3. A claim relating to accrued pension rights.
Should the situation arise where you find that a claim is made against you in the above terms, we have experience in dealing with such disputes and would be happy to provide advice on your particular situation.
Who pays for the legal advice required for a Settlement Agreement?
You will need to pay for the drafting of the Agreement, and the vast majority of employers also offer their employees a contribution to legal fees which is sufficient to cover the costs of the required legal advice. The cost of an employee’s legal advisor to review the Agreement is usually between £250 and £750 depending on the nature of the settlement, but this is often a small price to pay for the peace of mind that it buys. Obviously, if negotiations become extended, then costs may increase further. The costs also constitute a further ‘tax free’ benefit for the employee.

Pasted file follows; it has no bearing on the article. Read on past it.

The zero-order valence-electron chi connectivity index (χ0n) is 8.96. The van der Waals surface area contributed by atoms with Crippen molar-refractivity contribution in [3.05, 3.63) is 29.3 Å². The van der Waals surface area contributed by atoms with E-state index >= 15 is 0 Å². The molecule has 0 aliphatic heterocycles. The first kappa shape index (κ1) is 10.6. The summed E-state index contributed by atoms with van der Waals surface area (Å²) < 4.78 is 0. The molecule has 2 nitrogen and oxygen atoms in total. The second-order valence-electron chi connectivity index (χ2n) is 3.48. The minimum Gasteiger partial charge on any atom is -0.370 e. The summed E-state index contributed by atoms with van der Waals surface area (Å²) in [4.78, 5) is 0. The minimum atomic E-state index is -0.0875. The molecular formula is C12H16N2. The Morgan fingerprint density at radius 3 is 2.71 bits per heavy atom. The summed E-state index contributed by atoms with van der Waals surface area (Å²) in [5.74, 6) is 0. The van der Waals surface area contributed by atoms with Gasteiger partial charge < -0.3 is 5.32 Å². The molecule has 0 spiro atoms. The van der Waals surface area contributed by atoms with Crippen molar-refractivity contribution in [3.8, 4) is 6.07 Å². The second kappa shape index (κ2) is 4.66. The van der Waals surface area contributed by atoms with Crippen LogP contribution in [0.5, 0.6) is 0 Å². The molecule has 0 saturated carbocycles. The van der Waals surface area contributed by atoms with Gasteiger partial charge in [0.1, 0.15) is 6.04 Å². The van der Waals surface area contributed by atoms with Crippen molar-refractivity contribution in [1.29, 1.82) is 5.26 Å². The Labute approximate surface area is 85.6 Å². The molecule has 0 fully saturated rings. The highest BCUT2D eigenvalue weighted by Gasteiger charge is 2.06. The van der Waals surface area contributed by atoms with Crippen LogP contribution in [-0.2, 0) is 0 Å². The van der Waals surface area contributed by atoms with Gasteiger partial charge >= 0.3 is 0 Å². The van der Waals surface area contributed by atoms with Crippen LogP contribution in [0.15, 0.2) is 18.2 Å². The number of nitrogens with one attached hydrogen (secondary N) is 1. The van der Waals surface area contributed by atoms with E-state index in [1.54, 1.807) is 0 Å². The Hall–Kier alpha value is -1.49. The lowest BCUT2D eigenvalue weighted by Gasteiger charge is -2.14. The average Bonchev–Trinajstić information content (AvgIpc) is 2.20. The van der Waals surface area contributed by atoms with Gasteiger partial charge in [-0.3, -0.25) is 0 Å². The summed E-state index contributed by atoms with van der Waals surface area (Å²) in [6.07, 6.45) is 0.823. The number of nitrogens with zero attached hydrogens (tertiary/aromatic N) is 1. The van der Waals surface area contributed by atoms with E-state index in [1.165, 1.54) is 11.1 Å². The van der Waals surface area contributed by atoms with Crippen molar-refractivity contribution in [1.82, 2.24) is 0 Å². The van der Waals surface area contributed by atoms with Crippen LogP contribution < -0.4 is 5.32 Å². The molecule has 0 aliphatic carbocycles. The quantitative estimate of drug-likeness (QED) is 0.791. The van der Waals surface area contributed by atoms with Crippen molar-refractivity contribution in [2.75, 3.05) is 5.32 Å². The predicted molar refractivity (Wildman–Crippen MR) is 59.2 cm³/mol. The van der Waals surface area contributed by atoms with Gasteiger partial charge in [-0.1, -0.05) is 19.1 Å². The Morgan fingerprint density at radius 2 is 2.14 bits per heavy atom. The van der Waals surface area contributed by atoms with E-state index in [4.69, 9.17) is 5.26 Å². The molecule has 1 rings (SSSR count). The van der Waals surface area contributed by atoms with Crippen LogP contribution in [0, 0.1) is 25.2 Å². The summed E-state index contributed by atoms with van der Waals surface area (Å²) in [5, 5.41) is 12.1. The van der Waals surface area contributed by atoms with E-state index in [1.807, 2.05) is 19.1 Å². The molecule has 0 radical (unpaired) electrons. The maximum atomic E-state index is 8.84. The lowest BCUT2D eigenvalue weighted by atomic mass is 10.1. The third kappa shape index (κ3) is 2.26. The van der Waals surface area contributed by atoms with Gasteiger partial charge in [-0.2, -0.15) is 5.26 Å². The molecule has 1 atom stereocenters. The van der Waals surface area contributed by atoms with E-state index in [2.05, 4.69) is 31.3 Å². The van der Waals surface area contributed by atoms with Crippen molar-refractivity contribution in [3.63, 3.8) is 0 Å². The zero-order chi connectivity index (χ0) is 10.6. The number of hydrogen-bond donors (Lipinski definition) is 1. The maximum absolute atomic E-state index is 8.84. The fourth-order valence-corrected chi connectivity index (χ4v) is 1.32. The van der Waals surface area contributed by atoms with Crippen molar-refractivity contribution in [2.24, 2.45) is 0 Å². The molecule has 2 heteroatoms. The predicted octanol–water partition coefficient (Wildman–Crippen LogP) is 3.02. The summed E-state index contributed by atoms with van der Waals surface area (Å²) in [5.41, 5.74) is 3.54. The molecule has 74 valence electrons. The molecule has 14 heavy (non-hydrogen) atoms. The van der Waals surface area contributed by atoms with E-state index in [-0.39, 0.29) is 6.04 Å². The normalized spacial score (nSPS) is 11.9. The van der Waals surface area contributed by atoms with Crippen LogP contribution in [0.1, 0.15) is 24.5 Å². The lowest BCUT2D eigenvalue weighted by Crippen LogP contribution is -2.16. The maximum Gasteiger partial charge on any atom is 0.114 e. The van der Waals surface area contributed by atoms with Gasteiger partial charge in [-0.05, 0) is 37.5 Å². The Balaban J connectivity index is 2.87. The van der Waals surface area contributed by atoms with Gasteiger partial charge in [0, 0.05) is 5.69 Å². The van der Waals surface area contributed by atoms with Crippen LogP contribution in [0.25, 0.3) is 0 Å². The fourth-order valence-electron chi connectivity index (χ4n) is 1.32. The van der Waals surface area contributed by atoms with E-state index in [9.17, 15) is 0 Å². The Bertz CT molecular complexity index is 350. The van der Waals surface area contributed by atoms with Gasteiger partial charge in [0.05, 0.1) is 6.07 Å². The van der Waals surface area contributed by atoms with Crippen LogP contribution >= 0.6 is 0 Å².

This guide is prepared as general advice and should not be relied upon without taking specific advice about your situation. We hope that this information has helped you to understand Settlement Agreements and how they can help you settle disputes in the workplace and resolve potential problems arising out of redundancies. If you have an employment law query relating to a Settlement Agreement or otherwise, please contact us for a consultation in which we will be pleased to provide you with our expert guidance.
If you have any queries about settlement agreements or any other employment-related query, please get in touch with Charlotte Braham in the Employment Department on 01494 893529.